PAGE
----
Smoking May Affect Mental Health, Study Shows

Researcher thinks nicotine affects the pathway in the brain linked to mental health.

KUALA LUMPUR, Nov 6 – Cigarettes could increase the risk of mental health problems such as depression and schizophrenia, a new research indicates.

Previous research failed to distinguish whether smoking could be a factor in causing mental health problems or is simply a form of self-medication among those already living with poor mental health.

“What we found was that there was evidence of causal effects in both directions,” said Dr Robyn Wootton, the first author of the research, from the University of Bristol, according to The Guardian.

The research team focused on 378 genetic variants that have previously been linked to whether people start smoking, as well as 126 genetic variants the team found were linked to a higher score for lifetime smoking – a measure encompassing how heavily people smoked, for how long, and if they quit.

The team then employed two separate genetic databases, one including thousands of individuals with schizophrenia and the other including thousands of individuals with major depression, in an aim to find out whether the risk of having such conditions was linked to the genetic variants for smoking.

The results reveal that both starting smoking and higher levels of smoking are linked to a greater risk of both depression and schizophrenia.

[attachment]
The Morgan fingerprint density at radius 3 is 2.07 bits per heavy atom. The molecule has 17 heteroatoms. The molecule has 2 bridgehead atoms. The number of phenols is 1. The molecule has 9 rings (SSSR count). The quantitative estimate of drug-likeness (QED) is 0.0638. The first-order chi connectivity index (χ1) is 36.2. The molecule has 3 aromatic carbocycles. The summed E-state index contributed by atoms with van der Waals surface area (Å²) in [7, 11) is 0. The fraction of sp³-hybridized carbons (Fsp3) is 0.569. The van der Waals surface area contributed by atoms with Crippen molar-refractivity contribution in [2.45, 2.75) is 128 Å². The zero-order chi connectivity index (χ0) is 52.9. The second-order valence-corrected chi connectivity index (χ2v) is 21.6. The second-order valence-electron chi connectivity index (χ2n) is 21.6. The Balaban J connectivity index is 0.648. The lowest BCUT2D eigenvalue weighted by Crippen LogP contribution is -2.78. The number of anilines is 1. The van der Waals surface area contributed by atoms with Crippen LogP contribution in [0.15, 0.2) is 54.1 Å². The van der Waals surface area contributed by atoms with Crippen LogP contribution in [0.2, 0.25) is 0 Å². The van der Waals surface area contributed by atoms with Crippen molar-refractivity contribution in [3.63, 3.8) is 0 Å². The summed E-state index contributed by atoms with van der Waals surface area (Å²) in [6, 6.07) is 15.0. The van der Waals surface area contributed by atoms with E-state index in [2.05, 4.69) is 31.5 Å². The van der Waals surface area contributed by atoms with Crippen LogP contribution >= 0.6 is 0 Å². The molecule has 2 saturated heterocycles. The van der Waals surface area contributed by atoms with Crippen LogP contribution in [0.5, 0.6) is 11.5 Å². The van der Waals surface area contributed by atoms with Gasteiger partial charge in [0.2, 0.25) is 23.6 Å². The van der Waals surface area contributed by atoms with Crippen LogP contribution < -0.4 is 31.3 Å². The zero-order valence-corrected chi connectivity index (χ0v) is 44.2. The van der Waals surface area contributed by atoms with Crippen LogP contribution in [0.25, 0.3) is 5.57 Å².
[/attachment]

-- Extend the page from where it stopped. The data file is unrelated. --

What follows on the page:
For instance, an individual who smoked 20 cigarettes a day for 15 years but then did not smoke for 17 years had more than twice the odds of developing schizophrenia and almost twice the chances of being diagnosed with depression than someone who had never smoked.

“Of course, if [smoking] is also making the risk of mental illness worse then we should be helping individuals who have existing mental health problems to stop as well,” Dr Wootton was quoted saying.

She added that it is important to accurately analyse exactly how smoking might increase the risk of schizophrenia and depression, but hypothesised that nicotine influences pathways in the brain linked to mental health problems.

That could be important, she added, since nicotine is also found in electronic cigarettes.

“While the physical harms of smoking are well known, this research points to the mental health risks of using tobacco. This risk should be communicated widely but particularly to school-age children who might be tempted to try smoking,” stated Dr Ian Hamilton, an expert in addiction and mental health from the University of York.

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